24. CellEventTM Caspase-3/7 Green Detection Reagent (Thermo Fisher Scientific, catalog number: C10423), store at -20°C

  25. 16% Paraformaldehyde Aqueous Solution EM Grade (PFA) (Electron Microscopy Sciences, catalog number: 50-980-487), store at room temperature

  26. Triton X-100 aqueous solution 10% (w/v) (Roche, catalog number: 11332481001), store at 4°C

  27. Donkey Serum sterile filtered (Canvax Biotech, catalog number: SUD004), store at -20°C

  28. Human IgG (H+L) AlexaFluor 488-coupled goat AffiniPure Fab Fragment (Jackson Immunoresearch, catalog number: 109-547-003), resuspend with glycerol and dH2O as per the supplier’s instructions, and store at -20°C.

  29. DAPI (Sigma, catalog number: D9542-5mg), store at 4°C

  30. Disposable wipes KIMTECH® Science precision wipes, 7552 (Carl Roth, catalog number: AA64.1)

  31. Fluoromount-G (Electron Microscopy Sciences, catalog number: 17984-25)

  32. Leica Microsystems Type F Immersion Oil for Microscopes (Fisher Scientific, catalog number: 11944399)

  33. Poly-L-Lysine solution (see Recipes)

  34. 4% PFA solution (see Recipes)

  35. Permeabilization Buffer (see Recipes)

  36. Dilution Buffer (see Recipes)

  37. Wash Buffer (see Recipes)

Equipment

  1. Thermo Scientific Precision Water Bath GP 15-D 5L and 10L (Dual) (Thermo Scientific, catalog number: TSGP15D)

  2. CountessTM II FL automated cell counter (Thermo Fisher Scientific, Invitrogen, catalog number: AMQAF1000)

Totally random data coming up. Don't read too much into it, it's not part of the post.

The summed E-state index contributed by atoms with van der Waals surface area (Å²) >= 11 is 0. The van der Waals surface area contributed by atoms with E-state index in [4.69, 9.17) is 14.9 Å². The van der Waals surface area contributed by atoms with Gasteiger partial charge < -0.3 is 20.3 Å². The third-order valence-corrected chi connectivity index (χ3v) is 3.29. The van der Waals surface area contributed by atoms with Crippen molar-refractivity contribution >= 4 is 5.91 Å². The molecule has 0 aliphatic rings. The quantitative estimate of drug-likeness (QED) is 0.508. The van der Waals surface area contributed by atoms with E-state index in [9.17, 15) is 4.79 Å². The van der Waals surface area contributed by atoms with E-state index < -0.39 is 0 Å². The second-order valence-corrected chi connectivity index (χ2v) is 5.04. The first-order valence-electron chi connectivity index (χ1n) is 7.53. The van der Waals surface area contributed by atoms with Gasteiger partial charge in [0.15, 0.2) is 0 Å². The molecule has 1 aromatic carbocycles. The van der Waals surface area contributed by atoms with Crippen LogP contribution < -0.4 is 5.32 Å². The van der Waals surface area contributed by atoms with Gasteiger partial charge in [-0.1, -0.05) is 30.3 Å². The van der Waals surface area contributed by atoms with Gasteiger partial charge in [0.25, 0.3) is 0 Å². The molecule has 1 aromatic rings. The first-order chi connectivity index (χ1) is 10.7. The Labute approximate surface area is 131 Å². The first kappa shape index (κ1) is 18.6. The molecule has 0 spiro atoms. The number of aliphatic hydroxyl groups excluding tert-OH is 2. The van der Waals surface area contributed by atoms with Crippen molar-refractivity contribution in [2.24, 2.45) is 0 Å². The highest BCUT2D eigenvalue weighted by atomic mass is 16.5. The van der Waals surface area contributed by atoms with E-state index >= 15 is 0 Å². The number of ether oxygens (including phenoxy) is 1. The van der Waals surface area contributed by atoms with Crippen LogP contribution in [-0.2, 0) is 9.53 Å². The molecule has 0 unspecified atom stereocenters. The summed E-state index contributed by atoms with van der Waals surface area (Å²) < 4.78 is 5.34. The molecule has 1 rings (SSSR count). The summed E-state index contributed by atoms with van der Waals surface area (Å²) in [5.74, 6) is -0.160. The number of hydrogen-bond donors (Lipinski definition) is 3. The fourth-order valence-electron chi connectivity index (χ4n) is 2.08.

3. Centrifuge 5804R (Eppendorf, catalog number: 5804000520)

  4. Zeiss Axio Observer 3 LED or DMi8 Leica widefield microscope

  5. VWR Rotator Multimix 230V Swis (VWR Collection, catalog number: 444-0501)

  6. Curved and sharp tweezers (VWR, catalog number: 232-0078)

  7. Scanning laser confocal microscope (Leica, model: SP5)

Software

  1. ImageJ/Fiji software versions 1.53n (available for download: https://imagej.net/)

Procedure

  1. Thawing of cells

    1. Prepare human astrocyte media, human pericyte media, and endothelial media, by adding all supplements provided by the supplier to the basal media bottles.

    2. Pre-warm all media at room temperature prior to use.

    3. Pre-coat two T75-flasks with PLL solution (see Table 1) for subcutlturing of the human pericyte and human astrocyte cell lines.

    4. Incubate flasks at room temperature for at least 1 h.

    5. After incubation, aspirate the PLL solution, add 15 mL of the appropriate media in each flask, and place them in the incubator (37°C, 5% CO2) to equilibrate the media.

    6. In parallel, add 15 mL of endothelial media in a T75 flask, and place in the incubator.

    7. While the media is equilibrating, retrieve the vials of cells (Astrocytes, Pericytes and hCMEC/D3) from liquid nitrogen.

    8. Thaw vials using a water bath set at 37°C, until only a small amount of ice is left.

    9. Pipette the cell suspension from the cryovial into the T75 flask with the appropriate media. Flush the vial with 1 mL of fresh media, to make sure all cells are transferred to the T75 flask.

    10. Change the media of all flasks the next day.

    Note: We do not recommend warming up the media in the water bath, but instead allow components to reach room temperature, and then equilibrate them in the incubator, as described here. Always record the lot number of each cell line used. Cells thawed on a Thursday will be 90% confluent, and ready to use for subsequent steps by the next Monday.


  2. Preparation of 96-well GRI3D Plate

    1. Prepare organoid media by adding all components of the EGM-2 Endothelial Cell Growth Medium-2 BulletKit provided by the supplier to the basal media bottle, except VEGF. Let it reach room temperature prior to use.

    2. In a sterile environment, remove the 96-well GRI3D plate from its cover and open the lid.

    3. Using a pipette tip, gently remove the film protection that is found over the plate.